Canada’s New Noah title goes to McMaster grad

New Noah_1

Laura King, master's of Science graduate, has been selected for a prestigious scholarship program by Wildlife Preservation Canada to study for six months about endangered species in the Indian Ocean island of Mauritius.  


Laura King, who earned her master’s in Science from McMaster in 2012, has been selected as Canada’s New Noah by Wildlife Preservation Canada.

The prestigious scholarship program takes selected students to the Indian Ocean island of Mauritius for a post-graduate diploma in Endangered Species Recovery for six months. Students emerge with new experiences and skills to be able to run their own wildlife conservation project.

King is the only Canadian to be selected for the program, which includes four weeks of intensive theory with an additional 12 weeks of practical experience in the field.

The research, although in a remote and exotic area of the globe, brings insight into endangered species back in Canada.

“Animals like the Passenger Pigeon are now extinct, but at one point they blanketed the sky,” said King.

The extinction of Passenger Pigeons in North America was caused by the same reasons that the dodo-bird went extinct in Mauritius – hunting.

King’s goal is to learn how to protect land by putting aside habitat, learning captive breeding practices through trans-location – moving populations of wildlife to populate other areas – and addressing threats like poaching.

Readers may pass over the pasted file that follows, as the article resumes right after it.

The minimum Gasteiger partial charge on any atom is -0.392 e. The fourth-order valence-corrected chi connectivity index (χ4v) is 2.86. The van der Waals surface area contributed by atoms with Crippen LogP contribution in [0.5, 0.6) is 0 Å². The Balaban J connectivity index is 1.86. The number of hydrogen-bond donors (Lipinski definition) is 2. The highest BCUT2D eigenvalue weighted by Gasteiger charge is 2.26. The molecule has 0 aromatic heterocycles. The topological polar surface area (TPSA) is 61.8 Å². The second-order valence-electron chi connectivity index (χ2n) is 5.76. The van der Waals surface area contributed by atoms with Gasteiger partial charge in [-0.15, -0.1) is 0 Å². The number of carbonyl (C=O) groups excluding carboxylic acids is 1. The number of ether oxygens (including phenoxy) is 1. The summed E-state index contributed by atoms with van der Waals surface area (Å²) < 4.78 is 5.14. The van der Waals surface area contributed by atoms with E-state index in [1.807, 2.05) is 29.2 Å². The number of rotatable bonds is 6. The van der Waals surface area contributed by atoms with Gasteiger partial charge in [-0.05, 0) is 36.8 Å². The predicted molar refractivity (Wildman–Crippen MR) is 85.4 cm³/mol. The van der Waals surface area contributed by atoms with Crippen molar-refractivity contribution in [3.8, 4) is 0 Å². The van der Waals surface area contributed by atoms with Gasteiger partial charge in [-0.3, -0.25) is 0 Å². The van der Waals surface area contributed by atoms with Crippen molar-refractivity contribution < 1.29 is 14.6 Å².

King earned her master’s of Science from McMaster after completing her undergraduate degree at Queen’s. During her time at McMaster she took part in programs such as Outdoor Recreation and the Outdoor Club and conducted research on the birds of Hamilton Harbour.

“Doing my master’s at McMaster shaped my career,” she says. “It was easy getting outside because nature was so accessible in Hamilton.”

King took climbing lessons to prepare herself for her work in Mauritius. She says physical fitness in life and as a scientist is important, and it’s good to push yourself and expand skill sets.

“Think about the reasons you’re in it and what motivates you,” says King to aspiring wildlife biologists.

“It will be a long road to get to where you want to be, but it’s hard to settle the wanderlust and wonder what else is out there.”

Follow Laura King’s adventures on Twitter @LaurasWildLife

 

 

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